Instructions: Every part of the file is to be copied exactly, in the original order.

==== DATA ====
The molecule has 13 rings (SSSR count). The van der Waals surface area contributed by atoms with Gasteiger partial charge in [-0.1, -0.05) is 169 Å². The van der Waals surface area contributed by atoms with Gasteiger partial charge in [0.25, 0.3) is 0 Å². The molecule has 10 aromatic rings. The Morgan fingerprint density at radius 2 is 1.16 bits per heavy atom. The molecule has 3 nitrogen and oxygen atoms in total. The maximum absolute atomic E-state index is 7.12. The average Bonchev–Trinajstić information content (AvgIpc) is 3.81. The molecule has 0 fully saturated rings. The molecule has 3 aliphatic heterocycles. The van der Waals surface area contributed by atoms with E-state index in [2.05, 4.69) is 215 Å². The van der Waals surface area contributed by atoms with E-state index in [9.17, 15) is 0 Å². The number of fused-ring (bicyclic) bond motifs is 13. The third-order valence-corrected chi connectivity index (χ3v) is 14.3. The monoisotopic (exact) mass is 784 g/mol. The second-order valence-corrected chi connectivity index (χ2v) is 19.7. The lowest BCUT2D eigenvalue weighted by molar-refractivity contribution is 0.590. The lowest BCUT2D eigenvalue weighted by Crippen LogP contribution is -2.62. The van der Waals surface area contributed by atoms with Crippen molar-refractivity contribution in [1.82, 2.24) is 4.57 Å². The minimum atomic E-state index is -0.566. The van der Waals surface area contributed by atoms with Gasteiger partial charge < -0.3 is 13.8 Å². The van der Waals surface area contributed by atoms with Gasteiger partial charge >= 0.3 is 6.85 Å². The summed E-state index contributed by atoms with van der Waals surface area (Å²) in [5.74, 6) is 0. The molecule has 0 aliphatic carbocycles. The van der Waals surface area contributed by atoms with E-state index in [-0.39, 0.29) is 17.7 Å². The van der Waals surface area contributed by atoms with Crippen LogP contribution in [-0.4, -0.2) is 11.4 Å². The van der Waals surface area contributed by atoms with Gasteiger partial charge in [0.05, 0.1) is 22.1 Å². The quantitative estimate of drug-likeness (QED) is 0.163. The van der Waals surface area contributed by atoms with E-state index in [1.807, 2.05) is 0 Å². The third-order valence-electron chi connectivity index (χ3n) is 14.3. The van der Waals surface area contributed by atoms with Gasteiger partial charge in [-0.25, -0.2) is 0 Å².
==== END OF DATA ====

The molecule has 13 rings (SSSR count). The van der Waals surface area contributed by atoms with Gasteiger partial charge in [-0.1, -0.05) is 169 Å². The van der Waals surface area contributed by atoms with Gasteiger partial charge in [0.25, 0.3) is 0 Å². The molecule has 10 aromatic rings. The Morgan fingerprint density at radius 2 is 1.16 bits per heavy atom. The molecule has 3 nitrogen and oxygen atoms in total. The maximum absolute atomic E-state index is 7.12. The average Bonchev–Trinajstić information content (AvgIpc) is 3.81. The molecule has 0 fully saturated rings. The molecule has 3 aliphatic heterocycles. The van der Waals surface area contributed by atoms with E-state index in [2.05, 4.69) is 215 Å². The van der Waals surface area contributed by atoms with E-state index in [9.17, 15) is 0 Å². The number of fused-ring (bicyclic) bond motifs is 13. The third-order valence-corrected chi connectivity index (χ3v) is 14.3. The monoisotopic (exact) mass is 784 g/mol. The second-order valence-corrected chi connectivity index (χ2v) is 19.7. The lowest BCUT2D eigenvalue weighted by molar-refractivity contribution is 0.590. The lowest BCUT2D eigenvalue weighted by Crippen LogP contribution is -2.62. The van der Waals surface area contributed by atoms with Crippen molar-refractivity contribution in [1.82, 2.24) is 4.57 Å². The minimum atomic E-state index is -0.566. The van der Waals surface area contributed by atoms with Gasteiger partial charge < -0.3 is 13.8 Å². The van der Waals surface area contributed by atoms with Gasteiger partial charge >= 0.3 is 6.85 Å². The summed E-state index contributed by atoms with van der Waals surface area (Å²) in [5.74, 6) is 0. The molecule has 0 aliphatic carbocycles. The van der Waals surface area contributed by atoms with E-state index in [-0.39, 0.29) is 17.7 Å². The van der Waals surface area contributed by atoms with Crippen LogP contribution in [-0.4, -0.2) is 11.4 Å². The van der Waals surface area contributed by atoms with Gasteiger partial charge in [0.05, 0.1) is 22.1 Å². The quantitative estimate of drug-likeness (QED) is 0.163. The van der Waals surface area contributed by atoms with E-state index in [1.807, 2.05) is 0 Å². The third-order valence-electron chi connectivity index (χ3n) is 14.3. The van der Waals surface area contributed by atoms with Gasteiger partial charge in [-0.25, -0.2) is 0 Å².